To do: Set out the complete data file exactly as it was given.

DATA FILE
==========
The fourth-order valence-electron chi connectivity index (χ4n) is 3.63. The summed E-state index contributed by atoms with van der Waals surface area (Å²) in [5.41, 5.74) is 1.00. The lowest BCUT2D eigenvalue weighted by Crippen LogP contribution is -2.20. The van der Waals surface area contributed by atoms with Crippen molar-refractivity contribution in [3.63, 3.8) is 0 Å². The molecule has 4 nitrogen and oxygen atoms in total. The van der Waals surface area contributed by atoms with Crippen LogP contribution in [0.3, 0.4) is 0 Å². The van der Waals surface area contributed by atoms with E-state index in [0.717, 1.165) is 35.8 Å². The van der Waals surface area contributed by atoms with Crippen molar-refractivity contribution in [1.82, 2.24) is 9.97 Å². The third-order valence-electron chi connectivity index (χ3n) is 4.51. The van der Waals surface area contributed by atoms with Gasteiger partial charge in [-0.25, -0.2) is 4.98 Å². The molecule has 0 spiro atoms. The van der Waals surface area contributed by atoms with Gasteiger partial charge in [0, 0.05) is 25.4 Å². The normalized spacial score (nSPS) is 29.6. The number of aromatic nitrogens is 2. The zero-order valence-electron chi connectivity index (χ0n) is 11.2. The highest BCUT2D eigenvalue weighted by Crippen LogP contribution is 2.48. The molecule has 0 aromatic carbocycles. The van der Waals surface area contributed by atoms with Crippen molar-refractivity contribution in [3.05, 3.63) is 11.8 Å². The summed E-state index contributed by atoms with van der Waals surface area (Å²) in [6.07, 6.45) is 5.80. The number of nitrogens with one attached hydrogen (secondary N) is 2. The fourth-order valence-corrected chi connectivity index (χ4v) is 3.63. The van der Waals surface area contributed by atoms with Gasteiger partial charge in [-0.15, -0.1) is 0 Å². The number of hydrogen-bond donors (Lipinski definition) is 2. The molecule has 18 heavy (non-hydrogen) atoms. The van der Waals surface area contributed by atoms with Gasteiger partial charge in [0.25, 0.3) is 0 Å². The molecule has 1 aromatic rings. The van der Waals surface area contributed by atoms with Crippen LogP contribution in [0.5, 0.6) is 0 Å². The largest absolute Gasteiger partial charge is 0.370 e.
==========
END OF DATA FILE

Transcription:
The fourth-order valence-electron chi connectivity index (χ4n) is 3.63. The summed E-state index contributed by atoms with van der Waals surface area (Å²) in [5.41, 5.74) is 1.00. The lowest BCUT2D eigenvalue weighted by Crippen LogP contribution is -2.20. The van der Waals surface area contributed by atoms with Crippen molar-refractivity contribution in [3.63, 3.8) is 0 Å². The molecule has 4 nitrogen and oxygen atoms in total. The van der Waals surface area contributed by atoms with Crippen LogP contribution in [0.3, 0.4) is 0 Å². The van der Waals surface area contributed by atoms with E-state index in [0.717, 1.165) is 35.8 Å². The van der Waals surface area contributed by atoms with Crippen molar-refractivity contribution in [1.82, 2.24) is 9.97 Å². The third-order valence-electron chi connectivity index (χ3n) is 4.51. The van der Waals surface area contributed by atoms with Gasteiger partial charge in [-0.25, -0.2) is 4.98 Å². The molecule has 0 spiro atoms. The van der Waals surface area contributed by atoms with Gasteiger partial charge in [0, 0.05) is 25.4 Å². The normalized spacial score (nSPS) is 29.6. The number of aromatic nitrogens is 2. The zero-order valence-electron chi connectivity index (χ0n) is 11.2. The highest BCUT2D eigenvalue weighted by Crippen LogP contribution is 2.48. The molecule has 0 aromatic carbocycles. The van der Waals surface area contributed by atoms with Crippen molar-refractivity contribution in [3.05, 3.63) is 11.8 Å². The summed E-state index contributed by atoms with van der Waals surface area (Å²) in [6.07, 6.45) is 5.80. The number of nitrogens with one attached hydrogen (secondary N) is 2. The fourth-order valence-corrected chi connectivity index (χ4v) is 3.63. The van der Waals surface area contributed by atoms with Gasteiger partial charge in [-0.15, -0.1) is 0 Å². The number of hydrogen-bond donors (Lipinski definition) is 2. The molecule has 18 heavy (non-hydrogen) atoms. The van der Waals surface area contributed by atoms with Gasteiger partial charge in [0.25, 0.3) is 0 Å². The molecule has 1 aromatic rings. The van der Waals surface area contributed by atoms with Crippen LogP contribution in [0.5, 0.6) is 0 Å². The largest absolute Gasteiger partial charge is 0.370 e.